High on the list of priorities for General Election candidate, Holly Kal-Weiss, is protecting the local environment. A huge supporter of Labour’s Green New Deal, she also wants to see green investment and jobs in the area.
Over the past few weeks, Holly has been touring the constituency meeting residents and campaign groups and listening to their concerns over the changing environment: From loss of green belt and trees, through to development of open spaces with loss of habitats and demolition of the historic built environment.
In Ely Gardens, Borehamwood, Holly joined residents protesting about the loss of ancient oak trees. Challenging the shroud of secrecy covering their potential demise, the residents are taking their protest to next week’s Council meeting where Holly will join them.
Down the road at Aldenham Reservoir, she has been to meet Paul Reynolds at Aldenham Sailing Club to see what will happen if developers get their way to build a hotel, 50 pods, a hub and 79 space car park. Not only will it mean the end of the Sailing Club, but it will alter the landscape for ever and destroy valuable amenity space.
The other side of the M1 has seen significant campaigning from several organisations to save the green belt, including Little Bushey Community, who have challenged proposals to release acres of farm land to build thousands and thousands of houses. These plans will mean the destruction of wildlife habitats and grazing land for cattle and horses. Anxious residents are waiting for the publication of the draft Local Plan in the spring.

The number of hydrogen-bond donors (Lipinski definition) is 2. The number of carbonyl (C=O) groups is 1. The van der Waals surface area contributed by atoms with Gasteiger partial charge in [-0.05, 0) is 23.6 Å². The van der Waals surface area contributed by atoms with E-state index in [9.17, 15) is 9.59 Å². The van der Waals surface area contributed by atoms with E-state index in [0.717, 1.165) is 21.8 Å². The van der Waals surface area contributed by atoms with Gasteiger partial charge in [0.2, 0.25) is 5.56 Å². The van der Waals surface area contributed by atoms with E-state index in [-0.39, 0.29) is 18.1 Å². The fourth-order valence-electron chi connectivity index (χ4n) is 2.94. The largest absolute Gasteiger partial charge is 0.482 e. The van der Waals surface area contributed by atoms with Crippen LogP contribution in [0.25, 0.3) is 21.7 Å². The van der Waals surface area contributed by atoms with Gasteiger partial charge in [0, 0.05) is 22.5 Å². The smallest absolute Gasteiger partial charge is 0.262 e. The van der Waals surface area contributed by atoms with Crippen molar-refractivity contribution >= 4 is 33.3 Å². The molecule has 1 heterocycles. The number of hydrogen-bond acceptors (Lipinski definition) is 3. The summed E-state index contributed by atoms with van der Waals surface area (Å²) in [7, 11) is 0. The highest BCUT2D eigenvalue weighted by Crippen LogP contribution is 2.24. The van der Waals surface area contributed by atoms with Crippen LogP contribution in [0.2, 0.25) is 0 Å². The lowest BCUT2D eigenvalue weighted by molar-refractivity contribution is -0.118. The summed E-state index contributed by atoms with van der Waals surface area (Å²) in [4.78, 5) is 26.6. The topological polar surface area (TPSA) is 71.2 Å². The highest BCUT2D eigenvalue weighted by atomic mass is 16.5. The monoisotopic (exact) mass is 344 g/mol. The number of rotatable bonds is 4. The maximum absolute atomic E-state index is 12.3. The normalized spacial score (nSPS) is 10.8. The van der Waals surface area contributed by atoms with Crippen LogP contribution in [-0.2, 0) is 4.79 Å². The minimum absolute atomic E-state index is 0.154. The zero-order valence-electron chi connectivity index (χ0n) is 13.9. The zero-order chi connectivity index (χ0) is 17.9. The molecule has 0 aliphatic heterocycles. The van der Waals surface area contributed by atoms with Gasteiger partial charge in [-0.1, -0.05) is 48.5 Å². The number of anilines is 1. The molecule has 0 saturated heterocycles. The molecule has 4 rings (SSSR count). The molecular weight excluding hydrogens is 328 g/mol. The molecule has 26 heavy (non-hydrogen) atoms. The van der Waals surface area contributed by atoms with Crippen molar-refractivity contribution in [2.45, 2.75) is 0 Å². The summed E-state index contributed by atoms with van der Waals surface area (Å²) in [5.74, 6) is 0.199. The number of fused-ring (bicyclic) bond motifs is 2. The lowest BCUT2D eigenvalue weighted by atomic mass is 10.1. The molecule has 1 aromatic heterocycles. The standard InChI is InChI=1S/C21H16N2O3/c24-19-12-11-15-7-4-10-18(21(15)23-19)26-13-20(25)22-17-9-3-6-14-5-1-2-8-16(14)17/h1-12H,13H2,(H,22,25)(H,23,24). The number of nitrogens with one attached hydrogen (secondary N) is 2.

Said Holly: “Tory run Hertsmere has identified swathes of green belt in the area to be released for development. I support the need for genuinely affordable homes, but would press for other sites across the Borough to be prioritised in order that we protect the green belt.
In Shenley, the Neighbourhood Plan is open for consultation and Holly joined residents at the meeting where it was launched. Once finalised, it will inform developers about the characteristics, challenges and opportunities across the area. Residents have six weeks to lodge their objections.